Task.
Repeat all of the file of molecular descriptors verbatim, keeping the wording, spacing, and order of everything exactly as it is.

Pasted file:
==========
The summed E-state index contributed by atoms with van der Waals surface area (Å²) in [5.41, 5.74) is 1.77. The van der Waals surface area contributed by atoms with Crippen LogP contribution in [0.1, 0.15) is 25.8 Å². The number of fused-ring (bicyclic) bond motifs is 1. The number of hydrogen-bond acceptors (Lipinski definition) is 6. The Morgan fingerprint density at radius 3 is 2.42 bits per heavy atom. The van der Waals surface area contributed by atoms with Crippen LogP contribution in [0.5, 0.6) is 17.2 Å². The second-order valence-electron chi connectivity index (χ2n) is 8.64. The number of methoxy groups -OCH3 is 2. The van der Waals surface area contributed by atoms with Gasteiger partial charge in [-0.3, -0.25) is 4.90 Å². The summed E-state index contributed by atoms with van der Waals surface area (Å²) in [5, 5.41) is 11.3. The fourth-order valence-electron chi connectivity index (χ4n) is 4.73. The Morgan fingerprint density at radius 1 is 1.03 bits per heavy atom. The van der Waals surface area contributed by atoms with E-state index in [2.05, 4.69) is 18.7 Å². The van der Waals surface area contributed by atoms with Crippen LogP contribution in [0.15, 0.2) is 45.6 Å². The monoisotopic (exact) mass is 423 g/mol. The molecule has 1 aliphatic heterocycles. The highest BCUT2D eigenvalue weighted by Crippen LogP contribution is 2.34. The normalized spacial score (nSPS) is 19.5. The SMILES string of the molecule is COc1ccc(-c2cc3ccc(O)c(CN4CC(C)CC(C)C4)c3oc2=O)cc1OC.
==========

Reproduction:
The summed E-state index contributed by atoms with van der Waals surface area (Å²) in [5.41, 5.74) is 1.77. The van der Waals surface area contributed by atoms with Crippen LogP contribution in [0.1, 0.15) is 25.8 Å². The number of fused-ring (bicyclic) bond motifs is 1. The number of hydrogen-bond acceptors (Lipinski definition) is 6. The Morgan fingerprint density at radius 3 is 2.42 bits per heavy atom. The van der Waals surface area contributed by atoms with Crippen LogP contribution in [0.5, 0.6) is 17.2 Å². The second-order valence-electron chi connectivity index (χ2n) is 8.64. The number of methoxy groups -OCH3 is 2. The van der Waals surface area contributed by atoms with Gasteiger partial charge in [-0.3, -0.25) is 4.90 Å². The summed E-state index contributed by atoms with van der Waals surface area (Å²) in [5, 5.41) is 11.3. The fourth-order valence-electron chi connectivity index (χ4n) is 4.73. The Morgan fingerprint density at radius 1 is 1.03 bits per heavy atom. The van der Waals surface area contributed by atoms with E-state index in [2.05, 4.69) is 18.7 Å². The van der Waals surface area contributed by atoms with Crippen LogP contribution in [0.15, 0.2) is 45.6 Å². The monoisotopic (exact) mass is 423 g/mol. The molecule has 1 aliphatic heterocycles. The highest BCUT2D eigenvalue weighted by Crippen LogP contribution is 2.34. The normalized spacial score (nSPS) is 19.5. The SMILES string of the molecule is COc1ccc(-c2cc3ccc(O)c(CN4CC(C)CC(C)C4)c3oc2=O)cc1OC.